Thursday, October 13, 2011

Darn Socks!

No I'm not mad about something...I have a pile of mending that needs to be done. Mending a sock is called darning.

We still have 4 kids at home and as you can imagine, there are lots of worn out hand-me-down clothes that need the occasional stitch or 2 to keep them usable for a little while longer. Why throw them out if you can use them again? Our grandmothers knew how to keep things going and then get more life out of clothes until they were only fit for the rag bag. Socks had their heels and toes mended often but of course today in the age of 'Walmart' socks which are super cheap and of poor quality it's not really worth fixing them in most cases. But good woolen socks and tights are definitely worth it. And it's so simple, taking at most 10 minutes per hole and usually closer to 5.

How To Darn A Sock

Get some thread or wool that's close to the same thickness as your sock. Choose thinner rather than thicker if you can't match it. You can use the thread doubled up too. Trim off any loose threads but don't make the hole any bigger than it already is. Pass your wool through the eye of your darning needle in a long length but do not knot (that makes an uncomfortable lump) and you're ready. Place your sock over a darning egg or mushroom if you've got one or an old rounded light bulb will do (but be careful), really anything that will round out the area will work. Take your needle and start sewing! You need to use a running stitch, it's the basic over under stitch you learned in Kindergarten and using long stitches cover the hole in one direction with a bunch of parallel stitches and having a few stitches either side. Start wide of the hole so that you're anchoring your repair into some good unworn wool, going over and under the existing threads. Don't attempt to draw the sides together, just cover the hole in stitches. Next you do the same thing but in the other direction so that you're going left and right instead of up and down. This time you want to weave the thread over and under the existing threads. Does that make sense? You're essentially weaving wool to fill in the hole. Most holes in socks are round so if you draw the edges together you get an uncomfortable lump in the sock that can rub your foot. This way you're filling in the hole by essentially weaving a patch while maintaining the thickness of the fabric. This might not be a skill you ever use but if you take up knitting socks and realize how much time they take, you'll definitely want to keep them going for as long as possible.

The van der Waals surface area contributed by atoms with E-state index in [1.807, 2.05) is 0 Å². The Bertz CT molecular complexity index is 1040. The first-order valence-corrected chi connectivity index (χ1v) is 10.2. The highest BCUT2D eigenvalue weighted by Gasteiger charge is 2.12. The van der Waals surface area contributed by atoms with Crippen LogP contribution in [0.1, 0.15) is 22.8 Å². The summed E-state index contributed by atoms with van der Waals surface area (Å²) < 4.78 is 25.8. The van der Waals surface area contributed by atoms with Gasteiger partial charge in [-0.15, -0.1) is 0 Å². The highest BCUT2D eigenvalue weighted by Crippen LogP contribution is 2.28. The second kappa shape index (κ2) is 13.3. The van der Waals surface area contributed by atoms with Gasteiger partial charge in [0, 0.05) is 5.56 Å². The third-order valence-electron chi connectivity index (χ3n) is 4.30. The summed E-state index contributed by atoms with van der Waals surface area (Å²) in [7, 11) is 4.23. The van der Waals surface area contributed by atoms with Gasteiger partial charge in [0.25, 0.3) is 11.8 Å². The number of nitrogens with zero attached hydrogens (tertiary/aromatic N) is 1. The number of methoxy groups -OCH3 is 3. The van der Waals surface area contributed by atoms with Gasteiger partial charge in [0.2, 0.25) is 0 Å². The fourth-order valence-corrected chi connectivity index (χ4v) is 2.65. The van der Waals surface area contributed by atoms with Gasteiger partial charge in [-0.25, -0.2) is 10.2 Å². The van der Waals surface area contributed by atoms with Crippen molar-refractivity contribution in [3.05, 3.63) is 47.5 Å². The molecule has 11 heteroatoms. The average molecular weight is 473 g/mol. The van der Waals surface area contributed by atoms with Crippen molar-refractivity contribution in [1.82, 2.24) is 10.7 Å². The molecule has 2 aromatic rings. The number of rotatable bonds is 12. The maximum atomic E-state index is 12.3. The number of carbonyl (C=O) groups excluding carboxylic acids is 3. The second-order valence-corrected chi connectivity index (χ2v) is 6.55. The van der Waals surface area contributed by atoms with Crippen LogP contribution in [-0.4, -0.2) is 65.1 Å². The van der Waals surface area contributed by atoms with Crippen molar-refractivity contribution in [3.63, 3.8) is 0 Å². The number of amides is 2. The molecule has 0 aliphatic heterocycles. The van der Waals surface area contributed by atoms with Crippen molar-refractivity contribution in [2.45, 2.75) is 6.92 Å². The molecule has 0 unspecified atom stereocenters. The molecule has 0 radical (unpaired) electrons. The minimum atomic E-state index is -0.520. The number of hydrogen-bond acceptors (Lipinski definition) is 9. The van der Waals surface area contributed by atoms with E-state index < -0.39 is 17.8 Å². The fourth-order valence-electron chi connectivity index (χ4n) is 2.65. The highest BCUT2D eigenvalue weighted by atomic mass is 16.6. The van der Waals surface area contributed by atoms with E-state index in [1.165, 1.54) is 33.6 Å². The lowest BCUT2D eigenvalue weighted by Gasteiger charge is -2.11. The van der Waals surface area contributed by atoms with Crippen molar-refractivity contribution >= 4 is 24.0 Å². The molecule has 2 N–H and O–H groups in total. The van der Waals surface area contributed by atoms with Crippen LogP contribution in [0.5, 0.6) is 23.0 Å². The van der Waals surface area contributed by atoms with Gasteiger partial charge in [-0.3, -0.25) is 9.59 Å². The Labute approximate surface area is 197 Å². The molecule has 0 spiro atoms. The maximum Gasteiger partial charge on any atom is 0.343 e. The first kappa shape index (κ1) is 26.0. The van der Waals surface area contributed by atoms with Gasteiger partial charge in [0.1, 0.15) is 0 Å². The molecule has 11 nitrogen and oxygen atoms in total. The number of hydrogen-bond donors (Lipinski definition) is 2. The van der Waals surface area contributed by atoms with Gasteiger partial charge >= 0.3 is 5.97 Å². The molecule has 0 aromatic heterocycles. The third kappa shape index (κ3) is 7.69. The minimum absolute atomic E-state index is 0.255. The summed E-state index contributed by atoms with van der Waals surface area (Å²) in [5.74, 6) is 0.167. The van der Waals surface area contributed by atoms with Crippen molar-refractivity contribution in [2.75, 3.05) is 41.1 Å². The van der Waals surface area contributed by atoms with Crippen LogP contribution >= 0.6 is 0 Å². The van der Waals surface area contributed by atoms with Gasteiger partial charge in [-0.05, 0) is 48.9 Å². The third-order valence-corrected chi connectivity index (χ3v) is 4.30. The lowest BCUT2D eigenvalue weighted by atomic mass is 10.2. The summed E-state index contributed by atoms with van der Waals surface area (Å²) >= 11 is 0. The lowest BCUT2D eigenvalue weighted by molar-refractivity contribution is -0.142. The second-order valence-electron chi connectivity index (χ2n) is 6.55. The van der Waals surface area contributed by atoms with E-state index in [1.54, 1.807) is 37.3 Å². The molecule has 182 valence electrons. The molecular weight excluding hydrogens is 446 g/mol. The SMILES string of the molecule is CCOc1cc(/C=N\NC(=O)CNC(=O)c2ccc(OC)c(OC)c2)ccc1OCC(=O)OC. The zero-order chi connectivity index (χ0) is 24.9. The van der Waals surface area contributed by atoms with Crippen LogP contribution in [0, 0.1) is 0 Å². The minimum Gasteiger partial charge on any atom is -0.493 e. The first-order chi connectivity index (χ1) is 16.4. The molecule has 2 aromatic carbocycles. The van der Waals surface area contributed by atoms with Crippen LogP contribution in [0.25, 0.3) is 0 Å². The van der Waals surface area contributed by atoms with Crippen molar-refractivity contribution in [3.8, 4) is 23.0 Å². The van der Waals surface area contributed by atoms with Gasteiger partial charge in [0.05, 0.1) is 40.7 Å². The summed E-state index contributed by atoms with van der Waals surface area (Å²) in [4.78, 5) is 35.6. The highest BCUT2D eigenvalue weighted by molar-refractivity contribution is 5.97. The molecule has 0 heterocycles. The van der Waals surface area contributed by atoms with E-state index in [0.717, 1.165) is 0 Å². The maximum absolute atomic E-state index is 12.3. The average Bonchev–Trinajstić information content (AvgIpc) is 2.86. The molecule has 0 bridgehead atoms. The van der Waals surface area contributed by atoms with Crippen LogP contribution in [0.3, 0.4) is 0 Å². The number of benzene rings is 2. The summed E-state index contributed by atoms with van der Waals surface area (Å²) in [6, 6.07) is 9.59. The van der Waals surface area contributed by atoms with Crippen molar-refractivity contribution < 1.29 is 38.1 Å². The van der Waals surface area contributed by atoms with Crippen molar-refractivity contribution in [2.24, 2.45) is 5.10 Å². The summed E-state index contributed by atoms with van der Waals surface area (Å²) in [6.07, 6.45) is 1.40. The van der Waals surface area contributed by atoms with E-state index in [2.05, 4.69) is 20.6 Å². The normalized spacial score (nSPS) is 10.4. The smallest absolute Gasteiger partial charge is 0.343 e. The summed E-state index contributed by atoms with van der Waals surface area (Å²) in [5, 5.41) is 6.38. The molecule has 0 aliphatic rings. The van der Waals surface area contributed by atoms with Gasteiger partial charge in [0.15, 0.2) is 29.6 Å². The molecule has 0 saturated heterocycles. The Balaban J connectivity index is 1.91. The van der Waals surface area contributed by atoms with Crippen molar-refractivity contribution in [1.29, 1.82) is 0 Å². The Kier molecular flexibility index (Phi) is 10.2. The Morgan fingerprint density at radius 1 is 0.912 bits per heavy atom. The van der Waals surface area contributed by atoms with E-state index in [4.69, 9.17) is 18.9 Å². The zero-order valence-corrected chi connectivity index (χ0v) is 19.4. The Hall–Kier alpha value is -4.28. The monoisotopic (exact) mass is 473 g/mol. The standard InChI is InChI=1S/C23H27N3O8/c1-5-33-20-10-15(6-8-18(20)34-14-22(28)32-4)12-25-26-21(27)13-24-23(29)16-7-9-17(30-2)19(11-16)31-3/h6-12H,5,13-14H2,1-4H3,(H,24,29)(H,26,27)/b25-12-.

Oh my goodness, it's true that you can find anything on youtube! I found a tutorial on darning socks! She is using a wooden mushroom and you can see that it's handle is helpful to keep a good grip on the project. And since it's the same method I use and described above, it gives you an idea of what I'm talking about. Happy darning! Oh, and do you mind if I change the font again? How's this one?

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